Isiah Thomas

Report: Pistons considering hiring Isiah Thomas as general manager


Isiah Thomas, as general manager of the New York Knicks, built loser after loser, pulverized the team’s cap structure and exposed Madison Square Garden to an eight-digit sexual-harassment lawsuit.

Just the man who deserves another chance to run a team.

That’s reportedly the logic of Detroit Pistons owner Tom Gores, who could be weeks from relieving Joe Dumars as general manager. Dumars’ contract expires after the season, and it’s difficult to see him returning in that capacity after the Pistons’ miserable season.

Mitch Lawrence of the New York Daily News:

“Gores is definitely looking at Isiah to replace Joe,” one league source said.

What [Gores] knows about pro basketball you can probably fit in a thimble, and he loves his stars. That goes for current ones (Josh Smith, who is said to have a direct pipeline to Gores) and former ones (there’s none bigger in the Motor City than Thomas, who led the Pistons to back-to-back titles in 1989 and 1990).

Gores, 49, grew up in Michigan. I can see why he’d idolize Thomas, the top player on the Bad Boys.

Bill Simmons has written extensively on this, but sports-team owners sometimes use their wealth to live their fantasies of befriending famous athletes. No better way to make someone your friend than offering him a job in your company, right?

If Gores wants to do that, I suppose it’s his prerogative. He owns the team, after all.

It would just likely cost him a lot of money.

Pistons fans won’t buy tickets to watch a terrible team, which Thomas would be far too likely to create. And if Dumars handed out too many big and bad contracts, wait until Thomas gets a hold of the checkbook.

I actually believe Thomas gets overly criticized by Knicks fans. Don’t get me wrong, Thomas did an awful job as New York’s general manager. But the Knicks were in bad shape, on the floor and in the cap structure, when he arrived. He worsened the issues and created new problems – and he deserves blame for that – but he didn’t break a model franchise.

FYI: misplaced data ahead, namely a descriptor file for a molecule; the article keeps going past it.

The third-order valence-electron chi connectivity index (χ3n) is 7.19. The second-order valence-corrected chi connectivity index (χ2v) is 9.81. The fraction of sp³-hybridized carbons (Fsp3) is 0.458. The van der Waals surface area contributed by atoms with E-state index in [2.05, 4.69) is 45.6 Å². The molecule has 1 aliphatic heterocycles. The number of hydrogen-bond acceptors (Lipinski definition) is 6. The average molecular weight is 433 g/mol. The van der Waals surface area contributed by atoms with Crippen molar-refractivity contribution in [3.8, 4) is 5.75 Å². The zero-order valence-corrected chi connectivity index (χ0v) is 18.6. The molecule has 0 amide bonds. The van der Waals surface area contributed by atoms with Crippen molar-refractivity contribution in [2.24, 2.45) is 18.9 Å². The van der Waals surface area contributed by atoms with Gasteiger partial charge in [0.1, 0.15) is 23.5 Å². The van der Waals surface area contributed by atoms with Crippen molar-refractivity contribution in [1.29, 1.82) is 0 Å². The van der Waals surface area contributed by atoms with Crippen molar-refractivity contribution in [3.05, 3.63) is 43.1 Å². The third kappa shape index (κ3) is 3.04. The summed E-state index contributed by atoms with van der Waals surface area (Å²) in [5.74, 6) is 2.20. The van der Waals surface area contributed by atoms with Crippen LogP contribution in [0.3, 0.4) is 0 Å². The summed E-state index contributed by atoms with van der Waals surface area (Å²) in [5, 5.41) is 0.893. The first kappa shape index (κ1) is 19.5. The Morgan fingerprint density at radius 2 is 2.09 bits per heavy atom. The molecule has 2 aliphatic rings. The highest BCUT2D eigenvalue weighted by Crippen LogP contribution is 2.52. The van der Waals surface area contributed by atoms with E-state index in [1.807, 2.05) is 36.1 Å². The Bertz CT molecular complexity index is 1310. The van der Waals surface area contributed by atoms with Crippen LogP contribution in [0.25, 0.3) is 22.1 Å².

However, that’s just arguing the degree of Thomas’ failures. He failed and failed big, and that should preclude him from getting the Pistons’, or any other NBA, general-managing job.

Thomas wouldn’t necessarily be doomed to repeat his terrible tenure, but the odds are far too high to justify hiring him. There are front-office members all over the league who are far more deserving of a first chance to run a team than Thomas is of a second chance.

If Gores wants to befriend Thomas, take him out to dinner or something.

Marc Gasol heads ball into basket after drawing foul (video)

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This was not Marc Gasol‘s first attempt to head in the ball after a whistle, but this time, he converted.

Here was his January try:


James Harden’s defense: Stop and point while opponent flies to rim (video)


As Rockets general manager Daryl Morey once noted, cherry-picking James Harden‘s worst defensive plays to create a video is unfair. Many players would look awful by that measure.

But Harden provides serious ammo for these worst-of videos.